OverviewRoutine and urgent dental care are recommended during pregnancy. Many studies link the presence of periodontal disease (tooth and gum disease) to poor pregnancy outcomes, including preterm birth, preeclampsia (high blood pressure in pregnancy), and poor fetal growth.
It is unclear if poor dental health causes poor pregnancy outcomes or is just associated with it.
Since poor dental health could cause problems for a pregnancy, it is recommended that all dental issues be resolved immediately while pregnant.
- Tooth cleanings should be done on schedule.
- Fillings should be done as recommended.
- Larger dental surgeries are generally recommended, if necessary. Discuss larger dental surgeries with your doctor.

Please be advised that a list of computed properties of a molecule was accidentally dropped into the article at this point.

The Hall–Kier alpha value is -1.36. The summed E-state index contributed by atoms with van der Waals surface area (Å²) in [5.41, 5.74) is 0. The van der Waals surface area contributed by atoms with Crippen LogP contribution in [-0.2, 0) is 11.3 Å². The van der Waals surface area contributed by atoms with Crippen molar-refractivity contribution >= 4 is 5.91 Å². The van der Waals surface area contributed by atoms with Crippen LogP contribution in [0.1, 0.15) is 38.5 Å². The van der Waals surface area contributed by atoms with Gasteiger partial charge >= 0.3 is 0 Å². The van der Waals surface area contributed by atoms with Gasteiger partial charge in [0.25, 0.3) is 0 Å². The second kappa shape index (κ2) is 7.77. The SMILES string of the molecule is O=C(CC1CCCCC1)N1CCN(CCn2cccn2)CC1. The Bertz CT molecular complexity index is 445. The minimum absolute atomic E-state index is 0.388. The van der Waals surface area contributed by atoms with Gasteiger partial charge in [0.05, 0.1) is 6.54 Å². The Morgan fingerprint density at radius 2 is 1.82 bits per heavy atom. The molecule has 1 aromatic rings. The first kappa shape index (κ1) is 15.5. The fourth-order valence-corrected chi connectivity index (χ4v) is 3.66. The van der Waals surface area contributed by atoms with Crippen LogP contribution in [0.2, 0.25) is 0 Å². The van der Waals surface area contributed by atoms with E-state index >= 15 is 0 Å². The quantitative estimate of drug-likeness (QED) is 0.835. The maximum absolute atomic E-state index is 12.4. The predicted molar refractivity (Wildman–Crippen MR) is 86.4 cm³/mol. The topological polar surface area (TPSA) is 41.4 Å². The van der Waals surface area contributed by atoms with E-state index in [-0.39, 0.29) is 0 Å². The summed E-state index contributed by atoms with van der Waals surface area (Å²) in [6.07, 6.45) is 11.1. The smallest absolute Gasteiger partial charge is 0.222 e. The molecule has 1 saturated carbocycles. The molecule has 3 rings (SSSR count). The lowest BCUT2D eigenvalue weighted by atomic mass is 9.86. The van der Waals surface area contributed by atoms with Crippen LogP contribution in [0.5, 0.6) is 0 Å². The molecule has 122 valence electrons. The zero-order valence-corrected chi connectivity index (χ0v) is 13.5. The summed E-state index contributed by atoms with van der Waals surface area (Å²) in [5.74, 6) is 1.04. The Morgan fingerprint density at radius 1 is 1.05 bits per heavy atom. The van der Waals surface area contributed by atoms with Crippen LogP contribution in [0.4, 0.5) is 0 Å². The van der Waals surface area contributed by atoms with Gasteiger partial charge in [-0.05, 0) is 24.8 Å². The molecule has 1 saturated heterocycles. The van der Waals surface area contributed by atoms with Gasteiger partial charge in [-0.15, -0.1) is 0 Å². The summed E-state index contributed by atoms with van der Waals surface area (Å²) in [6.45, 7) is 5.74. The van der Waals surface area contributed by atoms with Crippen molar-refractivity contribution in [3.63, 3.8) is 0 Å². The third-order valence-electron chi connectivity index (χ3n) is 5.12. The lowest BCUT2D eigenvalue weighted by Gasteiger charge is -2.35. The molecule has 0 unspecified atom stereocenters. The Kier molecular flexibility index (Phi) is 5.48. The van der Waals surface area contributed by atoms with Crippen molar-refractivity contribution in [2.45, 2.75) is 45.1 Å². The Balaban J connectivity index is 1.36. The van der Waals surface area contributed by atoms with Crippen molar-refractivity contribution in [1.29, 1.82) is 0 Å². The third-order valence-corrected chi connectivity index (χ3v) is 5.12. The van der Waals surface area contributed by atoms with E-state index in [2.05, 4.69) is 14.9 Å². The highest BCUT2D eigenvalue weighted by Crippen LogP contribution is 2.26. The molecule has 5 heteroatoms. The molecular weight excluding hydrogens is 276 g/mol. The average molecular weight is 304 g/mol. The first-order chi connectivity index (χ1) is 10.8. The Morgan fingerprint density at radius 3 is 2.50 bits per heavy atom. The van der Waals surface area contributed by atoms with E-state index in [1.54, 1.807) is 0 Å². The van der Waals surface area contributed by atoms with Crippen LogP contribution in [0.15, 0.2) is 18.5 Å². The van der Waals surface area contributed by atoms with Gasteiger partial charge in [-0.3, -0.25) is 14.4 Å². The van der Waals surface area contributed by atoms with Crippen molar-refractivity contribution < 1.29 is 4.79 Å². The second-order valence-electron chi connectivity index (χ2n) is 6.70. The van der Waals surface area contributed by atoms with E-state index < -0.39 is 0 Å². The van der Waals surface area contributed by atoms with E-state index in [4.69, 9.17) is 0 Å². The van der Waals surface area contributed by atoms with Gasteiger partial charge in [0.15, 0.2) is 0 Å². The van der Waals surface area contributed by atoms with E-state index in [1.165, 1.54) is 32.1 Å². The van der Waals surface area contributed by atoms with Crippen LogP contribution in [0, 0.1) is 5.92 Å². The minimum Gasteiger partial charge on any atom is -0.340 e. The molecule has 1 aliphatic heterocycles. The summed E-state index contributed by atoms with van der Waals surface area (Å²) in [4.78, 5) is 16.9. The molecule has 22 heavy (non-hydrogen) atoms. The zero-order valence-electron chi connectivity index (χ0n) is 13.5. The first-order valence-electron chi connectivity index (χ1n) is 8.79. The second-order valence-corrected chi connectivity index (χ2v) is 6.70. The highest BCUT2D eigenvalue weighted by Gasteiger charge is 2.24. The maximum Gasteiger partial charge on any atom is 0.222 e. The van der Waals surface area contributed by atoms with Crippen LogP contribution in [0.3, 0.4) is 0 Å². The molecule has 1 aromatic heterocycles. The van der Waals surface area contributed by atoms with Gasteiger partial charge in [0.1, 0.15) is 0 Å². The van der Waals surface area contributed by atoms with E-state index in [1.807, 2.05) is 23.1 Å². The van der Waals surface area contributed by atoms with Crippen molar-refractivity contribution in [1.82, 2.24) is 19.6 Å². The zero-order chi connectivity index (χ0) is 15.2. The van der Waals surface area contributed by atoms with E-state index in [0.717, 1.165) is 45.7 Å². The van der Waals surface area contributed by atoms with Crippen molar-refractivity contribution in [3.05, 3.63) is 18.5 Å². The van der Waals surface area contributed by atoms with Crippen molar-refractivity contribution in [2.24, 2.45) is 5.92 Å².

- Cosmetic dental work (teeth whitening or caps) should be postponed until after pregnancy.
Most medications used for dentistry are safe in pregnancy, including:
- Numbing medications (novocaine)
- Pain medications, such as Tylenol or narcotics
- Some antibiotics (Check with your doctor)
The biggest risk to the pregnancy is ignoring dental problems.